Hispanic Heritage Month Employee Spotlights: Jorge Losoya
This Hispanic Heritage Month, members of the Latinx, Hispanic, and Multicultural Employee Resource Group at National Wildlife Federation are coming together to share our stories — in our own words. Join us as we explore the complexities of our identities throughout the month.
Name: Jorge Losoya
Position: One Water and Water Equity Fellow
What interests you about conservation?
Human and environmental interactions are what I find most interesting about conservation. There are so many ways that people’s personal, emotional, and cultural connections to nature and wildlife can inform local strategies for conservation.
How would you describe your cultural identity? How do you identify yourself? Why?
Cultural identity has always been a difficult question, especially being born and raised on the Texas-Mexico border, a place where both cultures converge. I’ve always considered myself Mexican–American, but grappled with it when I left home to attend college in Austin. To this day I continue to reflect on how being from the border informs my identity and express it through my art. I tend to maneuver between Latino and Mexican–American depending on the spaces I am in.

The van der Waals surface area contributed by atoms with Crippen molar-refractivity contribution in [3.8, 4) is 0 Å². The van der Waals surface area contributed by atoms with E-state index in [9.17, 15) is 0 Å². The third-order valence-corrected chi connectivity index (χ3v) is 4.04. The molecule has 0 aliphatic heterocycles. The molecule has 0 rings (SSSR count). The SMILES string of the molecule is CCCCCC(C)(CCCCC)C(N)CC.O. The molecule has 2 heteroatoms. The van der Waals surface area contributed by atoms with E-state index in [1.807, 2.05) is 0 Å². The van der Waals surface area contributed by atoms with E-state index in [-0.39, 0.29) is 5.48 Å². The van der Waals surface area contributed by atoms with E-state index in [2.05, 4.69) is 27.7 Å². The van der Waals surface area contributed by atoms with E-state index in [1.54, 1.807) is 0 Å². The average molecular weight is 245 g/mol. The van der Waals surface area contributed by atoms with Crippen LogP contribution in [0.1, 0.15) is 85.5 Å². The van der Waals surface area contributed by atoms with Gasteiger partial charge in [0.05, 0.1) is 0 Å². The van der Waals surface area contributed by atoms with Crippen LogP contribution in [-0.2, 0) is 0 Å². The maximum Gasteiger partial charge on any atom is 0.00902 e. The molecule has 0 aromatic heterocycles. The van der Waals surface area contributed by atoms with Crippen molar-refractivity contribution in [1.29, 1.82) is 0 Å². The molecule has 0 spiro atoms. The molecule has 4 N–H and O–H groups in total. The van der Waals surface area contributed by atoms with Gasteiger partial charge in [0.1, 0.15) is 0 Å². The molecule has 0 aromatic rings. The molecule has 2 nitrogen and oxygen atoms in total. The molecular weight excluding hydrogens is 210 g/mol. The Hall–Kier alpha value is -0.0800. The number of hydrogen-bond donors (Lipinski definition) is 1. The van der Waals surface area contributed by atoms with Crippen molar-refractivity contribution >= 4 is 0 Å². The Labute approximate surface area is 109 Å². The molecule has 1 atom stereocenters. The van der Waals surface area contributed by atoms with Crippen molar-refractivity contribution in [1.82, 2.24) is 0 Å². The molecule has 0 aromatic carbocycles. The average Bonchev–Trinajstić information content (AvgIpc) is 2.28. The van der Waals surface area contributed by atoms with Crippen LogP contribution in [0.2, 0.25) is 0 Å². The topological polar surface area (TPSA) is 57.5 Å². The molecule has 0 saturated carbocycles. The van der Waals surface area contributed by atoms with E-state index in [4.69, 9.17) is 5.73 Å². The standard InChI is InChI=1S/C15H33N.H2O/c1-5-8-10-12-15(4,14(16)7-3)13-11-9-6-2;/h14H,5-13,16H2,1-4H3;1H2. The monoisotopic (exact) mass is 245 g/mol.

How did you end up at the National Wildlife Federation?
After graduating from UT Austin, I found a position at NWF, Texas Coast and Water program where I could make an impact in a field I was passionate about, water planning and management.
What does Hispanic Heritage Month mean to you?
After leaving my hometown on the Texas-Mexico border, Hispanic Heritage Month has gained more meaning. For me, Hispanic Heritage Month is a time for reflection and Latinx visibility. Hispanic Heritage Month has gained more meaning to me after leaving my hometown of Del Rio. It then became a time where I saw more of my culture celebrated and visible while I’m away from home.
What is one thing you want others to know about Latinidad?
Latinidad is a complex term that carries various meanings for different people. As with many categorical terms for identification its continually being debated and explored.